Dr. Carter G. Woodson once said,
“When you determine what a man shall think you do not have to concern yourself about what he will do. If you make a man feel that he is inferior, you do not have to compel him to accept an inferior status, for he will seek it himself. If you make a man think that he is justly an outcast, you do not have to order him to the back door. He will go without being told; and if there is no back door, his very nature will demand one” (Woodson, 71).
Taken from his pivotal work, The Miseducation of the Negro, this quote encompasses a reoccurring theme of socialized inadequacy on an institutional level. Woodson goes on to include potential solutions to the miseducation problem that could be implemented not only in schools, but also throughout the entire community. Years later, Dr. Molefi Kete Asante would incorporate Dr. Woodson’s ideas in his articulation of a functional theory that calls for an intentional shift of the mental paradigm through which African-Americans learned and taught.
Afrocentricity, as defined by Asante, is a “consciousness, quality of thought, mode of analysis, and actionable perspective where Africans seek, from agency, to assert subject place within the context of African history” (Asante 16). In essence, all roads converge and diverge with the African continent, with its rich history of pioneering triumphs and profound tribulations; Africa and all of her descendants are the end all, be all of one’s focus. There are five criteria to Afrocentricity: “(1) An interest in psychological location; (2) a commitment to finding the African subject place; (3) the defense of African cultural elements; (4) a commitment to lexical refinement; (5) a commitment to correct the dislocations in the history of Africa” (Asante 41).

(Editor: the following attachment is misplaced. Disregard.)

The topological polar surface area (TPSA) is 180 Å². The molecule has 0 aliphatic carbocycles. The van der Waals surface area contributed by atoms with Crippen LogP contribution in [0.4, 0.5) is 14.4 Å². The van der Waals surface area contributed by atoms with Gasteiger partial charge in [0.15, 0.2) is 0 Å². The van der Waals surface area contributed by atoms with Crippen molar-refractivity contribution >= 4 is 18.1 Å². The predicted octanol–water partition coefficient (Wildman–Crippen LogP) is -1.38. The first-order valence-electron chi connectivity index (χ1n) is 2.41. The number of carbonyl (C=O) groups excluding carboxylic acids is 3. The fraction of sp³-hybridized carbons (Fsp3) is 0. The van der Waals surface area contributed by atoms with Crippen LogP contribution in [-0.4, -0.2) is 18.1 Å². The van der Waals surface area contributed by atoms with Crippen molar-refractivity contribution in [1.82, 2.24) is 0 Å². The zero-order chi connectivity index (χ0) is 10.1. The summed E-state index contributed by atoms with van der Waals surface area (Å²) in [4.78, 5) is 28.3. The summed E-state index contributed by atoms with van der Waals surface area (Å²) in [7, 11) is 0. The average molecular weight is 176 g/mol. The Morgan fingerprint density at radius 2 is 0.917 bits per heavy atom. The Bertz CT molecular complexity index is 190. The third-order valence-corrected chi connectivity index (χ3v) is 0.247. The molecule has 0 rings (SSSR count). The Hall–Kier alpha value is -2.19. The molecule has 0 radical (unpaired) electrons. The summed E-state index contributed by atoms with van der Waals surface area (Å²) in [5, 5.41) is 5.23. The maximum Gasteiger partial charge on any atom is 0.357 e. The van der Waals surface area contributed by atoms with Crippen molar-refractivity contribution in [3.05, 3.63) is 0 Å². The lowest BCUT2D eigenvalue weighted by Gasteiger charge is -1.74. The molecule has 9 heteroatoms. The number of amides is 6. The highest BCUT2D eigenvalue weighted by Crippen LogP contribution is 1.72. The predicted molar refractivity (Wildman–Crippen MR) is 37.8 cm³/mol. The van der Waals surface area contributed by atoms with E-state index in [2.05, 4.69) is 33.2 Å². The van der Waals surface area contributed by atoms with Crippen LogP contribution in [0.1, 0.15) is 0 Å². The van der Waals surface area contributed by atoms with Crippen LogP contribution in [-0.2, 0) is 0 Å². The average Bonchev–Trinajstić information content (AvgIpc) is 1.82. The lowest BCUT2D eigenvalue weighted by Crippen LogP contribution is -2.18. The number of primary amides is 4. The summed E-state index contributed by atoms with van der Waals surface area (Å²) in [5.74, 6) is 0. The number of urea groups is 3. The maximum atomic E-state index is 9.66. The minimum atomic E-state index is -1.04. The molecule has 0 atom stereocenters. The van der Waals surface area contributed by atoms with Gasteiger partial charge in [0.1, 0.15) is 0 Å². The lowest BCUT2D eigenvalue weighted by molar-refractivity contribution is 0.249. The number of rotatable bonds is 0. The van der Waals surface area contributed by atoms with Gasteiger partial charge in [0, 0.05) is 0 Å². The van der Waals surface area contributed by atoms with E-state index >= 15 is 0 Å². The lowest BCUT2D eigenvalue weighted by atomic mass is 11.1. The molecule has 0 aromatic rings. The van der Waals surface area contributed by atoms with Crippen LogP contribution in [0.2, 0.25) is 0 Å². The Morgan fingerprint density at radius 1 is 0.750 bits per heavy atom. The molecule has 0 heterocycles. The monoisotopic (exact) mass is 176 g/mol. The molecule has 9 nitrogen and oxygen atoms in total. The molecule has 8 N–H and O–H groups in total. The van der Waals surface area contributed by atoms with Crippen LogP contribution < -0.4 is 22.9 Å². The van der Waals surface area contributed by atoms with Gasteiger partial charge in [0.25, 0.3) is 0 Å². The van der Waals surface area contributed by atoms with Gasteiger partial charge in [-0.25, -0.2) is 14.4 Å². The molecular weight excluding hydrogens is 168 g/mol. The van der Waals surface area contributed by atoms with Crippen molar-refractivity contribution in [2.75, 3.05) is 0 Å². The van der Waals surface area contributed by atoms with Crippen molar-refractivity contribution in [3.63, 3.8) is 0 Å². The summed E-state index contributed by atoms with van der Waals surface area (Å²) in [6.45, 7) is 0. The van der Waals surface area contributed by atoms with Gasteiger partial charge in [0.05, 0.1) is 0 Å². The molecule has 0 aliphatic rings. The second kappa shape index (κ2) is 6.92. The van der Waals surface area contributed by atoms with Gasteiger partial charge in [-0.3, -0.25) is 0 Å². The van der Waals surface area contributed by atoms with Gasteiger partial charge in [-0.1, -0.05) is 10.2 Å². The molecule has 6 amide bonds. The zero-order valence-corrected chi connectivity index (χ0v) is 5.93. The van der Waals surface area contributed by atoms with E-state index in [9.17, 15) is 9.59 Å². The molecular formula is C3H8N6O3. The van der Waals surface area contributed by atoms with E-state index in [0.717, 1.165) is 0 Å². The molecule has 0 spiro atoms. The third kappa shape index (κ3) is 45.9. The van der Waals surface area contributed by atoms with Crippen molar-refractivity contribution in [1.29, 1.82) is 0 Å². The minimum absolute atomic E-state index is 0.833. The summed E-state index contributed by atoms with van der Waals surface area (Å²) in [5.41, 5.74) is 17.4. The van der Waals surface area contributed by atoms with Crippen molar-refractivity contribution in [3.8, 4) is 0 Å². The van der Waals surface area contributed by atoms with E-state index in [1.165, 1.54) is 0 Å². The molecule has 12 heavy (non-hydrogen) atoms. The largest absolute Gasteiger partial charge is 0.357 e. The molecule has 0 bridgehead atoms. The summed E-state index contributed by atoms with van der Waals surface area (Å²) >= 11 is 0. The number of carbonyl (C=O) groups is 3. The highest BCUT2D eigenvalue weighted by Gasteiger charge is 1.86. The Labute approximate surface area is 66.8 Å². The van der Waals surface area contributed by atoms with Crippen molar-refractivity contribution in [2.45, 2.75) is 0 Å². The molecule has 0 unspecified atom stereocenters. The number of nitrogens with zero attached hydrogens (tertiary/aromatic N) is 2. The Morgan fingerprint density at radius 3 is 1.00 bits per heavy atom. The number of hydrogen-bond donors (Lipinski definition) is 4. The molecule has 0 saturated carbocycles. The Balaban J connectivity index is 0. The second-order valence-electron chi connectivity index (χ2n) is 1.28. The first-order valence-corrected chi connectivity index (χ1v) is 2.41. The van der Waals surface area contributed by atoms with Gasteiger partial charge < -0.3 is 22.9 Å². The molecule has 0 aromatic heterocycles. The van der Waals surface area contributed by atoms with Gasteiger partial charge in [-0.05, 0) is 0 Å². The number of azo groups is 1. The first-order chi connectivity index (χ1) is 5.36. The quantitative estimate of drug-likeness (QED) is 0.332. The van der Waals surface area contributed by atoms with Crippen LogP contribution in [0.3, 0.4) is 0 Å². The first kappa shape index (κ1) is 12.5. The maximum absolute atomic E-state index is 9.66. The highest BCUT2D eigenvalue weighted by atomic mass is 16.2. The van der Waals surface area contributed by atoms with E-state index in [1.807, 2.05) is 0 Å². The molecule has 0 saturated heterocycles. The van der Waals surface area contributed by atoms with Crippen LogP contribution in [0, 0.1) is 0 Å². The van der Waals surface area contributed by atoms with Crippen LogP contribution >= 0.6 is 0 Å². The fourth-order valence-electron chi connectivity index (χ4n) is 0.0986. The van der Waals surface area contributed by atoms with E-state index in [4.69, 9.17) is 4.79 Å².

The aim of this piece is to explore the education currently received by African-Americans attending Historically Black Colleges and Universities (henceforth referred to as HBCUs) through the program models set forth by Booker T. Washington and Dr. W.E.B. DuBois, respectively. Biographical information for both of these influential and controversial leaders will be included to illustrate the position from which their ideologies were formed. In addition, this essay will gauge the apparent and applicable success of both perspectives using Afrocentrism as a theoretical framework and the qualitative reflections of today’s Africana scholars.
The first pillar “an interest in psychological location” refers to understanding of the initial mindset and thought processes of Africana peoples. This is deeper than simply knowing what African-Americans do, but involves investigating why, the rationale behind their actions. In this regard, fundamental function of Afrocentricity and Dr. Carter G. Woodson’s diagnosis of a miseducated Negro race intersect. Both assert that African-Americans are taught almost from birth that “his black face is a curse and that his struggles to change his condition are...